Before I go any further, if you are thinking about repairing an older quilt, I want to pose a question. What is your goal for the quilt? Do you want it to be fully functional again? Or do you plan to keep it folded up neatly on a ladder or in a chest? The answer to this question will largely be determined by the state of your quilt and the degree of repairs that it needs, but it also needs to be realistic. I want to point out that if your quilt holds extreme sentimental value, or if you *really* want to keep as much authenticity to the quilt as you can, maybe consider retiring the quilt so that you no longer use it. You can also fold it and display it within your home. (I'll cover more about this in the coming weeks!) This family really wanted the quilt to be useable again, so that determined my approach. If this was a quilt that my grandmother made, I may or may not want to do minimal repairs just so that the quilt can be 100% from her. (Or maybe repairing the quilt would like a collaboration). There are different perspectives on this, so decide what your end goal is and go from there. 

Again, I want to reiterate that this was my first time tackling anything like this. I pondered my game-plan for several weeks before I got started. The holes on the back were the biggest and most prevalent. I was faced with either patching up each of those holes individually or replacing the entire backing all together. I eventually decided to go with the latter because it would add durability and would be much quicker than patching everything up. Since I was replacing the backing, it made sense to replace the binding as well...and it needed it!  For the holes in the quilt top, I did a mix of adding patches to the larger holes and doing a quick whip stitch to the smaller holes (which were mostly due to ripped seams).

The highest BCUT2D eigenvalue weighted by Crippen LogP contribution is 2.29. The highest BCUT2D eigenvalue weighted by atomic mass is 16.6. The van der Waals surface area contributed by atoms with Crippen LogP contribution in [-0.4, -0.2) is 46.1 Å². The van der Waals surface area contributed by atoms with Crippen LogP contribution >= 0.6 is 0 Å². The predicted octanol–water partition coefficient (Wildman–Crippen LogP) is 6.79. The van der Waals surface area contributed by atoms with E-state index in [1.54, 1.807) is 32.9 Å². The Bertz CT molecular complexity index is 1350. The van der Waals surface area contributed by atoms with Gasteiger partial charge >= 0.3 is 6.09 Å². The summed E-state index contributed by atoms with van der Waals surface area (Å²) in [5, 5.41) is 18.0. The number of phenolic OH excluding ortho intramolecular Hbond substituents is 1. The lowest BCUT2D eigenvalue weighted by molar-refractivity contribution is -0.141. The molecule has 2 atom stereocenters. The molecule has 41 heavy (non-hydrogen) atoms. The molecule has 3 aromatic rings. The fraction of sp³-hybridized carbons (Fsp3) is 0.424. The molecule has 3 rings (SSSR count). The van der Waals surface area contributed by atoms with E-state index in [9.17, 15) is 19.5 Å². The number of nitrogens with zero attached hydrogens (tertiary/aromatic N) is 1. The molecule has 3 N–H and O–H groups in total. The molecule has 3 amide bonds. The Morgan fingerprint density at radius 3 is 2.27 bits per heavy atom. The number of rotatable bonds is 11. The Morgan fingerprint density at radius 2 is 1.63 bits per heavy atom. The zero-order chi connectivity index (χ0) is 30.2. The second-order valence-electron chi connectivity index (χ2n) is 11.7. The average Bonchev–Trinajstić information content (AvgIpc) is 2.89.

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Replacing the Batting and Backing

Since I decided to redo the backing and batting, I essentially had to re-baste the quilt. I briefly considered detaching the quilt top from the backing and batting, but that just seemed like WAY too much work. So, I proceeded with my normal quilt basting process, except instead of just a quilt top, I was basting the entire quilt to a new piece of batting and backing. For the backing, I used a subtle cream print by Sharon Holland for Art Gallery Fabrics called Bright Star Washed. The color was almost identical to the original backing, which was just a solid cream color.

As far as the batting goes, I didn't need to add another layer of batting, since the batting that was already in the quilt was still intact, but the owner of the quilt said that she wanted the quilt to be thicker, so I went ahead an added another layer. Since the old batting was still in the quilt, I used the thinnest Quilter's Dream batting that they offer. With the two battings combined, the quilt ended up having such a nice loft to it! You can read about my general basting process here. I tried to use as minimal pins as possible in efforts to decrease the amount of holes that I created in the delicate quilt top. This made quilting a little bit trickier, but honestly, I don't know any other way around it. Due to the weight of the existing quilt, I didn't think that spray baste would really do it's job, so I stuck with the pins. Thread basting is another alternative!